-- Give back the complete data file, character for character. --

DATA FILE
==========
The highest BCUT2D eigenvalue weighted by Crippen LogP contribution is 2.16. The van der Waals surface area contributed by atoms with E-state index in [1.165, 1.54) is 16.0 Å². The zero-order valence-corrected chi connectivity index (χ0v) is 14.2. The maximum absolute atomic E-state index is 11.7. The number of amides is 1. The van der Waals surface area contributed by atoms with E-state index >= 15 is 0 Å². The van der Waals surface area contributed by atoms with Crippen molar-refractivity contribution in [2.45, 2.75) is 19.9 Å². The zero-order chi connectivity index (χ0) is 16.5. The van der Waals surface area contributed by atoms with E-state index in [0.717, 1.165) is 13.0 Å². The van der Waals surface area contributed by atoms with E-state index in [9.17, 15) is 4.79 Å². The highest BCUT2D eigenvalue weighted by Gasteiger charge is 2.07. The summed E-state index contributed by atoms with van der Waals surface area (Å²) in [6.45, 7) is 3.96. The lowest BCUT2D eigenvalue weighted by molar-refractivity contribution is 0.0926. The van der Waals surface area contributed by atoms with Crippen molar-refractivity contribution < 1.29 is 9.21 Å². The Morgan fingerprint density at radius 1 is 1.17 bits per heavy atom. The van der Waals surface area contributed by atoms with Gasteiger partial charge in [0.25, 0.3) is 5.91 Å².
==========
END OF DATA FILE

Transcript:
The highest BCUT2D eigenvalue weighted by Crippen LogP contribution is 2.16. The van der Waals surface area contributed by atoms with E-state index in [1.165, 1.54) is 16.0 Å². The zero-order valence-corrected chi connectivity index (χ0v) is 14.2. The maximum absolute atomic E-state index is 11.7. The number of amides is 1. The van der Waals surface area contributed by atoms with E-state index >= 15 is 0 Å². The van der Waals surface area contributed by atoms with Crippen molar-refractivity contribution in [2.45, 2.75) is 19.9 Å². The zero-order chi connectivity index (χ0) is 16.5. The van der Waals surface area contributed by atoms with E-state index in [0.717, 1.165) is 13.0 Å². The van der Waals surface area contributed by atoms with E-state index in [9.17, 15) is 4.79 Å². The highest BCUT2D eigenvalue weighted by Gasteiger charge is 2.07. The summed E-state index contributed by atoms with van der Waals surface area (Å²) in [6.45, 7) is 3.96. The lowest BCUT2D eigenvalue weighted by molar-refractivity contribution is 0.0926. The van der Waals surface area contributed by atoms with Crippen molar-refractivity contribution < 1.29 is 9.21 Å². The Morgan fingerprint density at radius 1 is 1.17 bits per heavy atom. The van der Waals surface area contributed by atoms with Gasteiger partial charge in [0.25, 0.3) is 5.91 Å².